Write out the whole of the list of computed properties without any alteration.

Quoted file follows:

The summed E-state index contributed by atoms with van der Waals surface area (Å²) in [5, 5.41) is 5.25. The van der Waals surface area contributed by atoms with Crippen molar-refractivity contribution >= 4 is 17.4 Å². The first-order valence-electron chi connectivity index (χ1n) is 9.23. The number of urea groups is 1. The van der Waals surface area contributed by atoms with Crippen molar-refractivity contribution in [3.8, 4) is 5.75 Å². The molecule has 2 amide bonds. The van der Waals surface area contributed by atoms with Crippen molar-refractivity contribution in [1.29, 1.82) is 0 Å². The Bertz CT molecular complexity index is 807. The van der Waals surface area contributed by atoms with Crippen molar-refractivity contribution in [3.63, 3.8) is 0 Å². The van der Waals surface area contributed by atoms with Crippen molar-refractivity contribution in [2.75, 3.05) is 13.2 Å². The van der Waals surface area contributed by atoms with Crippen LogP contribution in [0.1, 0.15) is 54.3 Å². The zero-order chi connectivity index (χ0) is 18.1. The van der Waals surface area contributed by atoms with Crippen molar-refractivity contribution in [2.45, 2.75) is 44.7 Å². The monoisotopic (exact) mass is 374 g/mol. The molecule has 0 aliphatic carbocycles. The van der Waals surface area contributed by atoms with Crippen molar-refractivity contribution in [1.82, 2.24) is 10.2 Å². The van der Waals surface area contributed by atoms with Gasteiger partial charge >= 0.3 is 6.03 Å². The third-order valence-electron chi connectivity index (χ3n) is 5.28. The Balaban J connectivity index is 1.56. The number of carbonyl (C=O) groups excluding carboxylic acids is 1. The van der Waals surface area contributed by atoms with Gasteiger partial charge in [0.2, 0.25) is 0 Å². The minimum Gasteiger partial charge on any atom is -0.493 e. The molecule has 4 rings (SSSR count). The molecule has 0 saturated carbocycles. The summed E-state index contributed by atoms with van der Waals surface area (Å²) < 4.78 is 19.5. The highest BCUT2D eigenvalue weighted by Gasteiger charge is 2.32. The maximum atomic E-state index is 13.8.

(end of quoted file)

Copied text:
The summed E-state index contributed by atoms with van der Waals surface area (Å²) in [5, 5.41) is 5.25. The van der Waals surface area contributed by atoms with Crippen molar-refractivity contribution >= 4 is 17.4 Å². The first-order valence-electron chi connectivity index (χ1n) is 9.23. The number of urea groups is 1. The van der Waals surface area contributed by atoms with Crippen molar-refractivity contribution in [3.8, 4) is 5.75 Å². The molecule has 2 amide bonds. The van der Waals surface area contributed by atoms with Crippen molar-refractivity contribution in [1.29, 1.82) is 0 Å². The Bertz CT molecular complexity index is 807. The van der Waals surface area contributed by atoms with Crippen molar-refractivity contribution in [3.63, 3.8) is 0 Å². The van der Waals surface area contributed by atoms with Crippen molar-refractivity contribution in [2.75, 3.05) is 13.2 Å². The van der Waals surface area contributed by atoms with Crippen LogP contribution in [0.1, 0.15) is 54.3 Å². The zero-order chi connectivity index (χ0) is 18.1. The van der Waals surface area contributed by atoms with Crippen molar-refractivity contribution in [2.45, 2.75) is 44.7 Å². The monoisotopic (exact) mass is 374 g/mol. The molecule has 0 aliphatic carbocycles. The van der Waals surface area contributed by atoms with Crippen molar-refractivity contribution in [1.82, 2.24) is 10.2 Å². The van der Waals surface area contributed by atoms with Gasteiger partial charge >= 0.3 is 6.03 Å². The third-order valence-electron chi connectivity index (χ3n) is 5.28. The Balaban J connectivity index is 1.56. The number of carbonyl (C=O) groups excluding carboxylic acids is 1. The van der Waals surface area contributed by atoms with Gasteiger partial charge in [0.2, 0.25) is 0 Å². The minimum Gasteiger partial charge on any atom is -0.493 e. The molecule has 4 rings (SSSR count). The molecule has 0 saturated carbocycles. The summed E-state index contributed by atoms with van der Waals surface area (Å²) < 4.78 is 19.5. The highest BCUT2D eigenvalue weighted by Gasteiger charge is 2.32. The maximum atomic E-state index is 13.8.